Progress towards the UNAIDS 95-95-95 targets among pregnant women in South Africa: Results from the 2017 and 2019 national Antenatal HIV Sentinel Surveys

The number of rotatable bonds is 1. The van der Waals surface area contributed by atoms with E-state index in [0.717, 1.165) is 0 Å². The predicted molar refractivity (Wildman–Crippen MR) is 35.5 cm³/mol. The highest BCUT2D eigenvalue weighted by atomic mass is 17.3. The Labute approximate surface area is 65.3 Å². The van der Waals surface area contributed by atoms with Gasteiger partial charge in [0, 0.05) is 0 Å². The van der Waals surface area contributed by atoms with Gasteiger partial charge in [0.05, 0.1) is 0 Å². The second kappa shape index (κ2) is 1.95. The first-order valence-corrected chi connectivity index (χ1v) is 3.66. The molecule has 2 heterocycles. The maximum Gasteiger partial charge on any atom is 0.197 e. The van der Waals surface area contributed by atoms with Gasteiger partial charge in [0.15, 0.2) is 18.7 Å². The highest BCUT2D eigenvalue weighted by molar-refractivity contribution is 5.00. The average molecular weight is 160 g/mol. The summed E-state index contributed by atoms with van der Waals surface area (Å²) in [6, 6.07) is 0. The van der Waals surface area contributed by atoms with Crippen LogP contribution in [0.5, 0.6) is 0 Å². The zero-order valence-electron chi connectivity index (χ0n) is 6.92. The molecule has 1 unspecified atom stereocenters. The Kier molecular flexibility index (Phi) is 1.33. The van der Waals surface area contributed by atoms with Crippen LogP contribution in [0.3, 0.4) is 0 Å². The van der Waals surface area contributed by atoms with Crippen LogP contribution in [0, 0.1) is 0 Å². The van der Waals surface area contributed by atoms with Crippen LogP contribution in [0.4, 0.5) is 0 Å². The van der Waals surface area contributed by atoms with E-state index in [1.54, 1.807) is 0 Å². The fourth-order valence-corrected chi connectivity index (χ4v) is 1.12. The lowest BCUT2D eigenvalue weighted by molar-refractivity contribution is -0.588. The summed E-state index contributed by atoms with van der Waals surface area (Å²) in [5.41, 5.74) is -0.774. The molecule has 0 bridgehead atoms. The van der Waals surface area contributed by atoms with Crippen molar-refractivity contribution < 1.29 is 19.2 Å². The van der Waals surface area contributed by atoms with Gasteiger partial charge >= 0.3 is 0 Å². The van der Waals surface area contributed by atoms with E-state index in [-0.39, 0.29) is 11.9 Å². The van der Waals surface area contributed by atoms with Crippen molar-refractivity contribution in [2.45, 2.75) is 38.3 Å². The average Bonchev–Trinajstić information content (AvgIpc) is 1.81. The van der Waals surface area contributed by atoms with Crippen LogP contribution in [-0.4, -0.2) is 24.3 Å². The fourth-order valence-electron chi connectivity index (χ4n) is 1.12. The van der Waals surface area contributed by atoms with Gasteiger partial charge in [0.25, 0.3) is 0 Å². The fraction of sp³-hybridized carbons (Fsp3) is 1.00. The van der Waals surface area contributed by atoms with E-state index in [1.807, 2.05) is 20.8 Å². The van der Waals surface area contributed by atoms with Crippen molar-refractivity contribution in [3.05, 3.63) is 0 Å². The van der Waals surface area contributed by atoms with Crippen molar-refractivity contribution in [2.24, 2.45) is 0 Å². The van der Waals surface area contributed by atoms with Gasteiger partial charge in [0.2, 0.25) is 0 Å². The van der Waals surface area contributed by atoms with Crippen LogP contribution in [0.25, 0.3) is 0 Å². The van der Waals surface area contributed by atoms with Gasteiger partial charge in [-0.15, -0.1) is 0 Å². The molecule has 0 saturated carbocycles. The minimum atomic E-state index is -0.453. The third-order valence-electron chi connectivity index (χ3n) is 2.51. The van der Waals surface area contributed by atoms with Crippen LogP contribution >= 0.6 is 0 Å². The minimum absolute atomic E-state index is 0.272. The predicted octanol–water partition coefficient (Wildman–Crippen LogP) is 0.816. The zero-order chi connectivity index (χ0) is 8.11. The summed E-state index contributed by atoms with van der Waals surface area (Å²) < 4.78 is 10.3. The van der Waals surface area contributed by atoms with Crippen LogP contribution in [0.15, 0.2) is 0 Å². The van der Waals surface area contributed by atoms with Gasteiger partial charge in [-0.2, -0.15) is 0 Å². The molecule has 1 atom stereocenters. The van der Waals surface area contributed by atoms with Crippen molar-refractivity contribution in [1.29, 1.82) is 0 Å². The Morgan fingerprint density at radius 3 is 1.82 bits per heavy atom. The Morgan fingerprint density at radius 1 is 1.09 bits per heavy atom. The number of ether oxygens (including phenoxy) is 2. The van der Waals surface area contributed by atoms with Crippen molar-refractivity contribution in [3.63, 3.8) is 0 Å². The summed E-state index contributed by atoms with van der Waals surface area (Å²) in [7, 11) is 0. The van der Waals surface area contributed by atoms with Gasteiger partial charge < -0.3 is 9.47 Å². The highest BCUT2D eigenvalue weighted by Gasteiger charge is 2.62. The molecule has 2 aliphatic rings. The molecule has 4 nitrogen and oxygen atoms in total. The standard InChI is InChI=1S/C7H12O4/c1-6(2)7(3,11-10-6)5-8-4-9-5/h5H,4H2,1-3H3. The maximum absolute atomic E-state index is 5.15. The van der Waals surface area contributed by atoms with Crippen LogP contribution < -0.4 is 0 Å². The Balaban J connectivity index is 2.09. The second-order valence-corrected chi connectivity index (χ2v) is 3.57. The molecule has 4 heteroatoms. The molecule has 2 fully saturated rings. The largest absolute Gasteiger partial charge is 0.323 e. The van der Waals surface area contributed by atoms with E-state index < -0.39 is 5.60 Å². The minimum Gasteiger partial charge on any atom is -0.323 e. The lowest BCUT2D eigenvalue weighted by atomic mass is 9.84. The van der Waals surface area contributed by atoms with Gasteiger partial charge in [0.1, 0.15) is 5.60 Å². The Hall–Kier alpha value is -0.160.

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Objectives The UNAIDS 95-95-95 global targets for epidemic control aim to ensure by 2030 that 95% of HIV-positive people know their HIV status, 95% of people diagnosed with HIV receive sustained antiretroviral therapy (ART), and 95% of people on ART have viral suppression. While data on the first and second 95 targets are routinely reported nationally, data on the third 95 target are not available for pregnant women in South Africa. The lack of data on the third 95 target limits the inclusion of low viral suppression as one of the contributing factors in MTCT root cause analyses. This study assessed progress towards the 95-95-95 targets among pregnant women between the ages of 15–49 years attending public health facilities in South Africa. Method Data were obtained from two consecutive national cross-sectional antenatal HIV sentinel surveys conducted between 1 October and 15 November in both 2017 and 2019. In each survey, data on age, knowledge of HIV status, ART initiation, and geographical location (province) were extracted from medical records. A blood specimen was collected from each woman and tested for HIV. Viral load tests were performed on HIV-positive specimens. Descriptive and multiple logistic regression analyses were performed to examine association between province and viral suppression (defined as viral load <50 copies/mL) using the combined dataset (i.e., both 2017 and 2019 data combined). All analyses considered the survey design. Results Of 10 065 and 11 321 HIV-positive women included in the 2017 and 2019 surveys, respectively, 96.0% (95% confidence interval (CI): 95.6–96.4%) and 97.6% (95% CI: 97.3–97.8%) knew their HIV-positive status; 86.6% (95% CI: 85.9–87.3%) and 96.0% (95% CI: 95.6–96.4%) of those who knew their HIV status were receiving ART; while 64.2% (95% CI: 63.2–65.2%) and 66.0% (95% CI: 65.1–66.8%) of those receiving ART were virally suppressed. Achievement of the third 95 target significantly varied by province ranging from 33.9–72.6% in 2017 and 43.4–77.3% in 2019. Knowledge of HIV-positive status, ART initiation, and viral suppression increased in both 15–24 and 25–49 year age groups between 2017 and 2019. In a multivariable analysis adjusting for survey year, gravidity, and education, the odds of viral suppression significantly varied by province (except KwaZulu-Natal and Western Cape, other provinces were less likely to attain viral suppression compared to Gauteng), age (adjusted odds ratio (AOR) for 15–24 years vs 25–49 years: 0.7, 95% CI: 0.6–0.8), and timing of ART initiation (AOR for ART initiation during pregnancy vs before pregnancy: 0.4, 95% CI: 0.5–0.6). Conclusion Although in 2019 the first and second 95 targets were achieved among pregnant women, meeting the third 95 target remains a challenge. This study highlighted the importance of promoting early ART initiation and the need to target young women in efforts to improve progress towards the third 95 target. Additionally, the provincial variation in viral suppression could be further investigated in future studies to identify and address the root causes underlying these differences.



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